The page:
Memorable stops along this route are Yorkshire’s cool, creative hub, Hebden Bridge, and the market town of Skipton, home to an 11th century castle on the edge of the Yorkshire Dales.

Where to stay: Looking for a room with a view? You could enjoy a night or two at Britain’s highest pub, the Tan Hill Inn in North Yorkshire.


Hadrian’s Wall, North-East England

Once an ancient Roman fortification built to ward off the northern tribes, these days Hadrian’s Wall is a World Heritage Site and a fantastic location for walking, taking six or seven days to complete on foot.

It marks a National Trail that runs for 84 miles (135km) through the spectacular landscapes of the Northumberland National Park. Walkers can look over miles of sweeping farmland to the distant rise of the Whin Sill escarpment and the lush green pastures of Cumbria, and imagine the Roman soldiers who once kept guard on the wall.

A circular route from Housesteads to Steel Rigg, featuring a centuries-old Sycamore Gap tree, takes in some of the best preserved parts of the wall. The remains of the Housesteads Roman Fort can give you a glimpse into Roman life, as can stops at other sites along Hadrian’s Wall including Segedunum, Birdoswald and Vindolanda.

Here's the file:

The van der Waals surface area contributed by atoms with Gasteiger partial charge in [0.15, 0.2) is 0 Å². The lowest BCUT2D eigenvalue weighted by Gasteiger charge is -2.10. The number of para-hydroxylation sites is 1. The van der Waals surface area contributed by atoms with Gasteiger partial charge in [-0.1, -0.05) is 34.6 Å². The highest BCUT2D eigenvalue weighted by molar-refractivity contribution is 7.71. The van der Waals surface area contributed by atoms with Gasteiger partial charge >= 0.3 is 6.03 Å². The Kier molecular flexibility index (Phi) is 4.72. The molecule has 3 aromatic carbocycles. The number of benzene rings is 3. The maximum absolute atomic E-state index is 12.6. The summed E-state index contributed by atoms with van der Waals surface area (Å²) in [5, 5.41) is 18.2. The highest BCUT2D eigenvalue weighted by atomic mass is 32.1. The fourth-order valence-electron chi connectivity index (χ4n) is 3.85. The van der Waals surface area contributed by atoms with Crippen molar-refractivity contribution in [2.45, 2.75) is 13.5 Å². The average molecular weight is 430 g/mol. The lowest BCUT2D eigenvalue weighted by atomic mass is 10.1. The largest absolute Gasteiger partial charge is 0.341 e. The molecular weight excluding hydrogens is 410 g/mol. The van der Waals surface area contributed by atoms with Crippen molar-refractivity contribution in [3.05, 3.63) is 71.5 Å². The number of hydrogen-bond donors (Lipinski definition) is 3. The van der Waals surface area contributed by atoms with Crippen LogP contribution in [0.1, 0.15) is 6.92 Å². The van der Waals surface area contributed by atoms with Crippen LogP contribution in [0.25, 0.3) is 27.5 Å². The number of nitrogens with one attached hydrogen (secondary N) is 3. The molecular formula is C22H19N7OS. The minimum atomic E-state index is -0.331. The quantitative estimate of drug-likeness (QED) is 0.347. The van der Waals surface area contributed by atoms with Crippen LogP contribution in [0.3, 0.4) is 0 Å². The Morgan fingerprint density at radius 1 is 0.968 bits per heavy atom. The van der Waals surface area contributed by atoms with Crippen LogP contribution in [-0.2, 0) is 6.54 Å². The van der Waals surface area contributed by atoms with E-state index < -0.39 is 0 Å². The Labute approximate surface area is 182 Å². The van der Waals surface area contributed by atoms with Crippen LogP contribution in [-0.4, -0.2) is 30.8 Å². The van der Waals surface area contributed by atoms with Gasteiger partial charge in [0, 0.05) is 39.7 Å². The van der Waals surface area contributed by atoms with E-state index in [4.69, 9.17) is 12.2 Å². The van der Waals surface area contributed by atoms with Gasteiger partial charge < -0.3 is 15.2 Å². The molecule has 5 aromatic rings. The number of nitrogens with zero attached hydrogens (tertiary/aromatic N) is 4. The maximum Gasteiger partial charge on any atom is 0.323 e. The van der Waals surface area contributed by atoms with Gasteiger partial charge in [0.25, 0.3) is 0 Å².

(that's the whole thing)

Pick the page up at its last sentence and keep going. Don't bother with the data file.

Where to stay: If you’re a history buff looking to stay near to the sites, Beggars Bog is a bed and breakfast close to Housesteads Roman Fort.



Glyndŵr's Way, Mid Wales

Female walker on Glyndwr's Way below Foel Fadian Cambrian Mountains, Powys, Wales

Green pastures and dramatic open moorland await on Glyndŵr's Way, a National Trail that runs for 135 miles (217km) through some of Mid-Wales’ most beautiful parts. Taking approximately nine days to complete, you can look forward to gazing out over the Cambrian Mountains and seeing the sky reflected in Lake Vyrnwy as you enjoy the peace and quiet of the Welsh countryside. For a taste of Glyndŵr's Way, you could adventure from Llanidloes to Machynlleth. This 27-mile route includes a climb to a reservoir behind Britain’s tallest concrete dam, coupled with the striking scenery of the Cambrian Mountains and the glistening lakes and epic views of Dulas Valley. Other notable sights in Machynlleth include the Owain Glyndŵr Centre, the site where the medieval warrior was named Prince of Wales in 1404, and MOMA Machynlleth.